By Lilian Doyle.
In serene Krabei Riel, just 20 minutes from Siem Reap, a small toddler greets us with smiles, then with crying; another sits quietly in a hammock and looks at us with silent curiosity.
We’re in Krabei Riel to meet Chhim Nam, a basket weaver who works with natural rattan fibers. The cries from the little one subside and Chhim Nam greets us into her home with a warm smile, her youthful face radiating tranquility as she patiently weaves long rattan strands.
Once she’s greeted us she continues to weaving a basket she’s working on as she speaks to us, stopping every now and again to quickly and effortlessly peel the rattan with a small knife. It’s almost therapeutic to watch her weave the natural fibers with such skill, precision and patience; I could have easily sat and watched her for hours.
Chhim Nam learned how to weave rattan from her family, and has been practicing the craft from a young age. It’s a skill that has been passed down through generations, but one that she has modified in her own way.
Besides selling her products at AHA, Chhim Nam also exports some of her products to Thailand where the demand for handmade baskets is huge. While she does train other workers in the craft, many choose to work in other jobs, particularly farming, and consequently she can’t meet the demand from the Thai market. Sometimes, even for Chhim Nam herself, farming has to take priority, especially during rice season.
As I sit with her and watch her work with such calmness, I find it hard to imagine that such a beautiful and simple craft comes with many challenges, but unfortunately it does.
The process of producing one basket, from the raw material to the finished product is incredibly time consuming. First, the raw material must be sourced, which is becoming much more difficult in recent years. Because of land developments in the local area, rattan has become scarce. Before, Chhim Nam could find the rattan close to her home, but now she has to travel to remote areas further away from her house. This makes the raw material more difficult to find and transport, which in turn makes it more expensive.
Due to a lack of human resources, Chhim Nam spends a lot of time sourcing the raw material on her own. Once the rattan has been sourced it must be stripped of its outer layers to get the natural fibers inside. These natural fibers are then used to weave the baskets – a process which takes about a day and a half. She sometimes gets help from her mother and sisters to weave the baskets, but a lot of the time she works singlehandedly to produce them.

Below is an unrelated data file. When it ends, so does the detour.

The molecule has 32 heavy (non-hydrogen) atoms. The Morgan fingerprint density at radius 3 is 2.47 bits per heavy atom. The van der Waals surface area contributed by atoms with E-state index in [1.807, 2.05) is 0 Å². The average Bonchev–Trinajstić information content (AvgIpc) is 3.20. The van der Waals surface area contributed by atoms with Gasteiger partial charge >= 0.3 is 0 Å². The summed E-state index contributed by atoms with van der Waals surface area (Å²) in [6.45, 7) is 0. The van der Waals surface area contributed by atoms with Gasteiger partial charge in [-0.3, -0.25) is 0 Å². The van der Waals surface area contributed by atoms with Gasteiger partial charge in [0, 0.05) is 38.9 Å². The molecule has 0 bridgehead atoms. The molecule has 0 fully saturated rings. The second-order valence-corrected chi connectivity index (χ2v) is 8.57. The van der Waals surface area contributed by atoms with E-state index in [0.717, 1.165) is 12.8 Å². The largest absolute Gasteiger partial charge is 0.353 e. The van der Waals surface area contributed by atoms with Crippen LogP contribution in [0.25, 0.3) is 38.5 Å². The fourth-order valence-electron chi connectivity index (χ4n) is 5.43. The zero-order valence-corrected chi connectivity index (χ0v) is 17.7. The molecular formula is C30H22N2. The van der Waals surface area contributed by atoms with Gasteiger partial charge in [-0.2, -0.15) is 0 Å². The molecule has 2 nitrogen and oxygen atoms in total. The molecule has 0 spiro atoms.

Perhaps the biggest challenge Chhim Nam faces is competing with those who sell imported machine made products. I asked her how someone who isn’t familiar with rattan products can tell the difference between machine made baskets and baskets that are handmade like her own. She told us that the imported baskets are usually a lot cheaper and use lower quality fibers that are not natural like rattan. She also pointed out that machine made baskets all look exactly the same, whereas handmade baskets tend to have small differences, making each one unique.
Another reason to buy handmade rattan baskets over cheaper machine made ones is that the imported baskets contain plastic and harmful chemicals. Chhim Nam’s baskets contain only natural fibers which are more durable and flexible, as well as being non-toxic.
What is truly amazing about Chimm Nam is that despite the challenges she faces, she still perseveres. When I ask Chhim Nam why she continues to work with rattan despite it being extremely time consuming and her lacking in resources, she gives us that warm smile she welcomed us with earlier and simply says “It’s my favourite handicraft and something I really enjoy doing”. She went on to tell us that she spends as much of her free time as possible doing it. It’s a special skill she has learned from her family and Chhim Nam feels it is her responsibility to pass the skill down to the next generation and keep traditional basket weaving alive in the area.
By buying locally handmade handicrafts over machine made products, you can help people like Chhim Nam and their families, as well as keeping traditional crafts alive